EU to Eliminate Internet Tax Disadvantage

BRUSSELS (06/07/2000) - The European Commission's plans to update its indirect tax legislation to the requirements of electronic commerce will create a level-playing field for companies making digital deliveries within the European Union, a senior Commission official said today.

If approved by the 15 member states of the Union, the proposal put forward by the Commission today will amend existing legislation covering value-added taxation (VAT) to eliminate both the obligation on EU-based operators to impose VAT on digital deliveries made outside the EU and to require providers of such services located outside the EU to pay VAT on sales to consumers within the EU.

To facilitate compliance by non-EU based firms, the Commission has proposed that a supplier based outside the EU may register for VAT payments in a single location anywhere in the 15 member states provided the supplier has at least one sale in that Member State, added the official, who asked not to be identified.

The proposal would apply to the online delivery of products such as video games, music or software which the EU equates to services. The proposal does not apply to the online ordering of products such as computers, food or flowers that are subsequently physically delivered to the consumer. Physical deliveries within the EU are already subject to VAT and products exported outside the EU are zero-rated.

Currently, companies operating in the EU but selling these digital products outside the Union pay VAT which puts them at a competitive disadvantage from competitors in the U.S., Canada or Australia for example. At the same time, non-EU based companies selling to consumers inside the Union are not subject to VAT, meaning that their digital deliveries are cheaper than the same deliveries made by EU-based companies which have to impose the VAT.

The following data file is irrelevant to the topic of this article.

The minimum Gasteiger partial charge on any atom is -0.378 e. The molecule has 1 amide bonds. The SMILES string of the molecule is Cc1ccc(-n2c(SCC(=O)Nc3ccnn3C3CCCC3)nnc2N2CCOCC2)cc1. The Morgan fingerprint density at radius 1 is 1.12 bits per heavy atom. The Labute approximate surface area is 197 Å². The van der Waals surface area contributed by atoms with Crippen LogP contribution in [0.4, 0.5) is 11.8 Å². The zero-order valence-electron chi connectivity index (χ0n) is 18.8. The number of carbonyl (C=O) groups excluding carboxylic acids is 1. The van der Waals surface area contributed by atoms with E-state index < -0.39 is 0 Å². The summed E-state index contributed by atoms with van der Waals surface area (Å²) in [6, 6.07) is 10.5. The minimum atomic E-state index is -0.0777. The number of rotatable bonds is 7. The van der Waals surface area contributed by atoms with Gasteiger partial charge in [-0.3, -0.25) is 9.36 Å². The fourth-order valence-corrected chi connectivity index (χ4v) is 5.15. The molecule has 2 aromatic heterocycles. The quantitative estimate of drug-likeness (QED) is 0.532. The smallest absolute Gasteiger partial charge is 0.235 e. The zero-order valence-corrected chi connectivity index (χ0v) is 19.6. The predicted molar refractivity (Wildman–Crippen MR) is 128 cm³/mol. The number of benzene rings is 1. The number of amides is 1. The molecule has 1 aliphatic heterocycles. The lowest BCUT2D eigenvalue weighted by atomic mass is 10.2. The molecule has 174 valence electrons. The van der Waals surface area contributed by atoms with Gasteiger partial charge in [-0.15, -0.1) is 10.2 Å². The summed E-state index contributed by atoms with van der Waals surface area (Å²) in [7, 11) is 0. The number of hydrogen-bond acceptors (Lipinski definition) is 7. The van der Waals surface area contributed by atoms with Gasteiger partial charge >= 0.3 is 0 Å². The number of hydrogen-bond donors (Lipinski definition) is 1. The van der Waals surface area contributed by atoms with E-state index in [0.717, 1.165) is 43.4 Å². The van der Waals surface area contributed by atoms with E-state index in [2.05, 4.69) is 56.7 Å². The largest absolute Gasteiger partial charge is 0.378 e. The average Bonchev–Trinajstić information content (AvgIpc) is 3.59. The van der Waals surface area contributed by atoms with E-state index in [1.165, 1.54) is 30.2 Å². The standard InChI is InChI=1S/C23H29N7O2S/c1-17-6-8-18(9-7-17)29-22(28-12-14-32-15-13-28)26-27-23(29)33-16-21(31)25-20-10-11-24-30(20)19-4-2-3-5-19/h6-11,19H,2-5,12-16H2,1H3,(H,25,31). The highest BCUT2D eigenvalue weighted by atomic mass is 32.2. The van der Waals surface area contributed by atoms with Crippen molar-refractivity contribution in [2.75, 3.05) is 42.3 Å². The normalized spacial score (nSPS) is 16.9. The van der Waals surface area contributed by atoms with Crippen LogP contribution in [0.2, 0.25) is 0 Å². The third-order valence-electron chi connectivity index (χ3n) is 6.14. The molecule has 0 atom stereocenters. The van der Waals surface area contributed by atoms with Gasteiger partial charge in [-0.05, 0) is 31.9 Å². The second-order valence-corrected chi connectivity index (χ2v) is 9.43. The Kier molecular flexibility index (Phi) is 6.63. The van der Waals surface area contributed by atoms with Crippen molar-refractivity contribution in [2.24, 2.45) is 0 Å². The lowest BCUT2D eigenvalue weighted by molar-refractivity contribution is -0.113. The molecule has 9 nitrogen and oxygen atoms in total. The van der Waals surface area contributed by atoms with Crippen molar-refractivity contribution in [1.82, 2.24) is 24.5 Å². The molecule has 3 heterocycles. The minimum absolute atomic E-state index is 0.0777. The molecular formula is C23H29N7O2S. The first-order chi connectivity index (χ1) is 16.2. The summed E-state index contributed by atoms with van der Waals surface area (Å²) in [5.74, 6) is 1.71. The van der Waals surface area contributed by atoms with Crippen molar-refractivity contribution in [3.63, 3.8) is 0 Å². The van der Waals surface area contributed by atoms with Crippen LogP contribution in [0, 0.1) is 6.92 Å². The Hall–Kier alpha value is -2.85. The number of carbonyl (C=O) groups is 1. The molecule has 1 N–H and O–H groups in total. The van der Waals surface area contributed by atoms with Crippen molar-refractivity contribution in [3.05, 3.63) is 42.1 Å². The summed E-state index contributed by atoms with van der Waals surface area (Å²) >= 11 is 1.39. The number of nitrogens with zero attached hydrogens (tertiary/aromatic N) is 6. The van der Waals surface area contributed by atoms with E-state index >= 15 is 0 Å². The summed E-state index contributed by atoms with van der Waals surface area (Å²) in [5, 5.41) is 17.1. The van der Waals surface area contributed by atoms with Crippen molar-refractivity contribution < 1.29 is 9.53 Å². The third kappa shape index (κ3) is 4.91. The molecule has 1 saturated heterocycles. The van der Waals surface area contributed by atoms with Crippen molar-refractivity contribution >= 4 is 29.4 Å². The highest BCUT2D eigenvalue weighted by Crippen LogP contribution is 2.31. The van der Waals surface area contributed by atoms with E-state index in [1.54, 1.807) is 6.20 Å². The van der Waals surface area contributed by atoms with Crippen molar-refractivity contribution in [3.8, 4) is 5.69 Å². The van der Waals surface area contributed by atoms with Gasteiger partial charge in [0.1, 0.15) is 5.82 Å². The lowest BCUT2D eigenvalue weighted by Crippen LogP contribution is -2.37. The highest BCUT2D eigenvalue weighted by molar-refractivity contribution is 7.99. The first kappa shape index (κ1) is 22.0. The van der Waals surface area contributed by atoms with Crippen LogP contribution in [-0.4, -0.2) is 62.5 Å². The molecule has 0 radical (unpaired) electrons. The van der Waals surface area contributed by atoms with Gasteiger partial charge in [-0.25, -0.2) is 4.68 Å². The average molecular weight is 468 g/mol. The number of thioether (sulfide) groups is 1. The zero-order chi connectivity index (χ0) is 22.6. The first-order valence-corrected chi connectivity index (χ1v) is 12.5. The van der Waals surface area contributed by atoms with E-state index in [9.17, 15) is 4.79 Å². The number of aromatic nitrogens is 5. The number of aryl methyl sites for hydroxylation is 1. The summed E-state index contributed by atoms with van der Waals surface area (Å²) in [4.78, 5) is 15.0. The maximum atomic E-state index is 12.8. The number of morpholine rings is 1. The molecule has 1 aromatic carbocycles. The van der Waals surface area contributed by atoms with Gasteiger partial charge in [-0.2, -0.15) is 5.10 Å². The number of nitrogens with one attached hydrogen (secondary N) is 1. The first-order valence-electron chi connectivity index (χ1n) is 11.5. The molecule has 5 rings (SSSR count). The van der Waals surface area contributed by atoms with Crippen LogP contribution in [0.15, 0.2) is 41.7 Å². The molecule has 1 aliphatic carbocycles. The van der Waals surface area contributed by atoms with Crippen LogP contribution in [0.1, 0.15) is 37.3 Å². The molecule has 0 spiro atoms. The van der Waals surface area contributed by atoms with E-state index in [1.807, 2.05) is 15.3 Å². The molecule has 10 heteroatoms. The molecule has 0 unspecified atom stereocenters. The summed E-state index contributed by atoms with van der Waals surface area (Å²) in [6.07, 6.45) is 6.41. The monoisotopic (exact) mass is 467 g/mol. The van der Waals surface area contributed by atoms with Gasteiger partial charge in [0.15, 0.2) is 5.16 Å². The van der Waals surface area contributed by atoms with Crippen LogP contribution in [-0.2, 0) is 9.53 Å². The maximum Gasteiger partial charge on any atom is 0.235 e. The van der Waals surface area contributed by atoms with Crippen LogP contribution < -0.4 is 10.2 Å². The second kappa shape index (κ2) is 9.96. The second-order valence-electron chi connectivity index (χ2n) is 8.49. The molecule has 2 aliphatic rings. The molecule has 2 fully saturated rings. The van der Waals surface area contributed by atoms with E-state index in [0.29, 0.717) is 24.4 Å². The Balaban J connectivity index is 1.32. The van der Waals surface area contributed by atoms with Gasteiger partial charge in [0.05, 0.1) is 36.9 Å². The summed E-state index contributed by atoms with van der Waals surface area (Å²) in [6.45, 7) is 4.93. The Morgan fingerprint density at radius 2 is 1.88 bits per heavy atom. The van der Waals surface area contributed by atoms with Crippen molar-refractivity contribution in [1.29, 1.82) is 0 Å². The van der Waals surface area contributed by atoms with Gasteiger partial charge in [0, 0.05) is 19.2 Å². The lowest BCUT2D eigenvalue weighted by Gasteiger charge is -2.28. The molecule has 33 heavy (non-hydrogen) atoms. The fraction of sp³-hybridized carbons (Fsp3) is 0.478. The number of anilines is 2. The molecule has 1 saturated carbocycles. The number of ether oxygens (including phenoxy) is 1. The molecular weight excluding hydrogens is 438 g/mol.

Although the French government has identified this proposal as a top priority for the six months it will preside the EU -- from July 1 to Dec. 31, 2000 -- the proposal is not expected to win rapid approval within the Council of Ministers. All tax proposals require unanimous support among the 15 member states, and Denmark and Sweden are understood to have "some difficulties" with this proposal, a well informed source who asked not to be identified said.

The reticence arises because although all 15 EU nations have VAT systems, rates are not the same and vary between the low 15 percent in Luxembourg and a high 25 percent in Denmark and Sweden. Germany has a basic 16 percent VAT rate.

The Scandinavian countries fear that non-EU based companies will register in the low VAT countries thus reaping tax revenues on internet sales to consumers across the EU notably from their own coffers.

"We have always said that we will only get a truly single market when we have closer approximation of VAT rates," the official commented in defense of the Commission proposal.

Moreover, any move to require non-EU companies to register in all 15 member states and pay the differing rates of VAT would make it too complex for most small and medium-sized companies located outside the EU, the official warned.

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